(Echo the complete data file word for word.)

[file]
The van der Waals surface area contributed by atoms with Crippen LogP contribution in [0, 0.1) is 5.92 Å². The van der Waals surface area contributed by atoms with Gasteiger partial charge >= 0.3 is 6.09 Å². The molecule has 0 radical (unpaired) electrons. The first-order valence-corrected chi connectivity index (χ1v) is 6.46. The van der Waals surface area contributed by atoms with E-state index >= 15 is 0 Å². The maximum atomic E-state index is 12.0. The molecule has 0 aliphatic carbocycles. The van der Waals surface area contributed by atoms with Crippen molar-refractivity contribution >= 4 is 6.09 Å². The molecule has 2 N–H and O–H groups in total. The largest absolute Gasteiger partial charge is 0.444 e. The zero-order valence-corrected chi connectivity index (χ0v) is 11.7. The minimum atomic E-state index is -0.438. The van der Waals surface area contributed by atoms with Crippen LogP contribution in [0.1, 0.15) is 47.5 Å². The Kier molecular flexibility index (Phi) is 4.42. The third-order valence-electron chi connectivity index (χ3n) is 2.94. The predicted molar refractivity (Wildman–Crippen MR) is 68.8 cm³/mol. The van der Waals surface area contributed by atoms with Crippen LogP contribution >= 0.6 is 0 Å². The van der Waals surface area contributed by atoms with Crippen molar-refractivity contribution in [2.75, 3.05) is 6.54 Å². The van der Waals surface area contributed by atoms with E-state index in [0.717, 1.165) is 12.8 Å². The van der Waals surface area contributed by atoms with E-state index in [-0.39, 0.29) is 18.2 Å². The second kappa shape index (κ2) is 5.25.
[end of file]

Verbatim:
The van der Waals surface area contributed by atoms with Crippen LogP contribution in [0, 0.1) is 5.92 Å². The van der Waals surface area contributed by atoms with Gasteiger partial charge >= 0.3 is 6.09 Å². The molecule has 0 radical (unpaired) electrons. The first-order valence-corrected chi connectivity index (χ1v) is 6.46. The van der Waals surface area contributed by atoms with E-state index >= 15 is 0 Å². The maximum atomic E-state index is 12.0. The molecule has 0 aliphatic carbocycles. The van der Waals surface area contributed by atoms with Crippen molar-refractivity contribution >= 4 is 6.09 Å². The molecule has 2 N–H and O–H groups in total. The largest absolute Gasteiger partial charge is 0.444 e. The zero-order valence-corrected chi connectivity index (χ0v) is 11.7. The minimum atomic E-state index is -0.438. The van der Waals surface area contributed by atoms with Crippen LogP contribution in [0.1, 0.15) is 47.5 Å². The Kier molecular flexibility index (Phi) is 4.42. The third-order valence-electron chi connectivity index (χ3n) is 2.94. The predicted molar refractivity (Wildman–Crippen MR) is 68.8 cm³/mol. The van der Waals surface area contributed by atoms with Crippen LogP contribution >= 0.6 is 0 Å². The van der Waals surface area contributed by atoms with Crippen molar-refractivity contribution in [2.75, 3.05) is 6.54 Å². The van der Waals surface area contributed by atoms with E-state index in [0.717, 1.165) is 12.8 Å². The van der Waals surface area contributed by atoms with E-state index in [-0.39, 0.29) is 18.2 Å². The second kappa shape index (κ2) is 5.25.